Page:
Advocates debate Prop. 61, which seeks to regulate CA drug prices

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Suhauna Hussain/Staff

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Advocates debated Proposition 61 — a state ballot measure that aims to standardize drug prices — at a panel Saturday in Dwinelle Hall.

If passed, Proposition 61 would tie prescription drug prices paid by certain state agencies to the discounted price that the U.S. Department of Veterans Affairs pays. The moderated debate was organized by Universities Allied for Essential Medicines, or UAEM, as part of its annual conference.

While Dan Johnston, research director for the California Nurses Association, argued that Proposition 61 addresses a pressing need for bold action to reduce drug prices, Kathy Fairbanks, a spokesperson for the “No On Prop 61” campaign said passing the measure could have unintended consequences for veterans and could result in higher drug prices for California or reduce access to medicine.

“Something needs to be done — the status quo is unsustainable,” Johnston said at the event about prescription drug prices. “It needs to change and it needs to change soon.”

The language of the initiative specifically would restrict state agencies from entering into purchasing contracts with drug manufacturers where the price is higher than the price the VA pays. The VA gets a 24 percent discount on drugs, per a federal mandate. While the measure, if passed, would not change this discount, Fairbanks said it could affect other discounts the VA negotiates with pharmaceutical companies on top of the 24 percent.

A large number of organizations across the state have come out against the proposition, Fairbanks noted during the debate.

“I understand people are frustrated (by drug prices),” Fairbanks said. “But the details matter.”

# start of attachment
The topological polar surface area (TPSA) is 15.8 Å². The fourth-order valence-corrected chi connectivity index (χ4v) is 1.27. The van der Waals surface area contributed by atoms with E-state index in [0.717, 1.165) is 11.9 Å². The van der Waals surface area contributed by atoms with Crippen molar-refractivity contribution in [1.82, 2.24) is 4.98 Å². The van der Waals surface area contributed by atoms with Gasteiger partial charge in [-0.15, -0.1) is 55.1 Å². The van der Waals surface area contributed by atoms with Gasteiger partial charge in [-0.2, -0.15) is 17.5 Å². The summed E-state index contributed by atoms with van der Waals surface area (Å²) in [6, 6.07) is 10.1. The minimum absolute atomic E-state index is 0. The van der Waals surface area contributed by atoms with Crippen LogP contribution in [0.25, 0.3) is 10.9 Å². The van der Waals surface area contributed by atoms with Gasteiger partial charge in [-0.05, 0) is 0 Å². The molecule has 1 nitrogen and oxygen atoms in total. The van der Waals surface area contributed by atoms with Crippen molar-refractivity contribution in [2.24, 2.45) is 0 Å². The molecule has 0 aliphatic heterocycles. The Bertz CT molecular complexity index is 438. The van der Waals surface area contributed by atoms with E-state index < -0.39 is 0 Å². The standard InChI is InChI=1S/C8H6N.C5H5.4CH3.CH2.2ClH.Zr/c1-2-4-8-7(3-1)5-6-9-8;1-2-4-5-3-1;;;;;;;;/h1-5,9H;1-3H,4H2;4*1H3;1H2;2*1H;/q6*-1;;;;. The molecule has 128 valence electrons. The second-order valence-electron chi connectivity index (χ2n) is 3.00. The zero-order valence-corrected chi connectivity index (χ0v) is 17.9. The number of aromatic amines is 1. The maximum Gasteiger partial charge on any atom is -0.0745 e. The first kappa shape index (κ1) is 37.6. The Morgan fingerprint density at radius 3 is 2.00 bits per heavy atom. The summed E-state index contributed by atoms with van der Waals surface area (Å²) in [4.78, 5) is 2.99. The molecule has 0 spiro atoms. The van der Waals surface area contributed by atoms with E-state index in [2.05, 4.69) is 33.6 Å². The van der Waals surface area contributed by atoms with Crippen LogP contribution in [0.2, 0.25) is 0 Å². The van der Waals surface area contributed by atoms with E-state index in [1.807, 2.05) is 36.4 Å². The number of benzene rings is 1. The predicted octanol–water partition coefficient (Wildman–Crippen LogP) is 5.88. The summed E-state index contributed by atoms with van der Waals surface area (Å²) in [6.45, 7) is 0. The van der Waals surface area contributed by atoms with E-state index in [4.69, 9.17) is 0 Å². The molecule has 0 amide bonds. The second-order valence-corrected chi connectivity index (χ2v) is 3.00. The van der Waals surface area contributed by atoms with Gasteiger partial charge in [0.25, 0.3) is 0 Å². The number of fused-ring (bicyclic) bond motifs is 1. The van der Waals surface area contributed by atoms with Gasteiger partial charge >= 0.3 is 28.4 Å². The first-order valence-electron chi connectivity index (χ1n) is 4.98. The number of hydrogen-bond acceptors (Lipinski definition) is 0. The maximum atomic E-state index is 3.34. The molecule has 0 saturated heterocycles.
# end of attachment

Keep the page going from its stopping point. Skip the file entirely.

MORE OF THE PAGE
Ravi Doshi, co-president of Emory University’s chapter of UAEM, who attended the conference, said having grown up in Canada, he finds U.S. drug prices comparatively high.

“I find it ridiculous,” Doshi said, adding that Proposition 61 is necessary to combat high prices. Drug companies are able to afford giving state and federal governments better deals because the pharmaceutical industry is extremely lucrative, he added.

The measure exempts a large part of California’s largest health care program, Medi-Cal — which provides health coverage to low-income residents — from the pricing requirements.

Former presidential candidate Bernie Sanders has advocated heavily for Proposition 61, voicing support once again for the measure at a rally in San Francisco on Saturday.

Pharmaceutical companies have poured millions of dollars into campaigning against the measure, noted some of the audience members during a question and answer session of the panel.

Financial contributions to the measure’s opposition campaign totaled $70 million, making it the most expensive campaign for a state proposition this year.

Elections will take place Nov. 8.

Contact Suhauna Hussain at [email protected] and follow her on Twitter at @suhaunah.

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  • Ellis Sonatchi

    health-care system, health care repeal, health-care debate, health insurance, health care overhaul, healthcare measure, health care law, health coverage, health economist, health-care adviser, health insurance prices, health care marketplaces, healthcare premiums, health risk assessment, health studies, health problems, health plans, health benchmarks, healthcare co-pay, health care deductible, health population management, health conference, health population management, health care RACKET

  • Ilya Feldman

    Here is everything you need to know about this proposition’s outside funding sources: both for and against. No on 61 has outraised supporters six-to-one. As of October 16, 2016, opponents have raised $86.9 million, while Californians for Lower Drug Prices has received $14.7 million. The top ten donors to No on 61 are all pharmaceutical companies or companies with interests in the pharmaceutical drug industry. Over 99 percent of contributions to Californians for Lower Drug Prices came from the AIDS Healthcare Foundation. Polls indicate support for Proposition 61 to be around 69.5 percent.

    Personally, I couldn’t give a flying fcuck about pharmaceutical companies, which are raking in billions in profits, while state and federal government are forced to subsidize the cost of medicine for people who can’t afford it. That is why I’m voting ‘Yes’ on Prop 61.

  • Anon

    No on Prop 61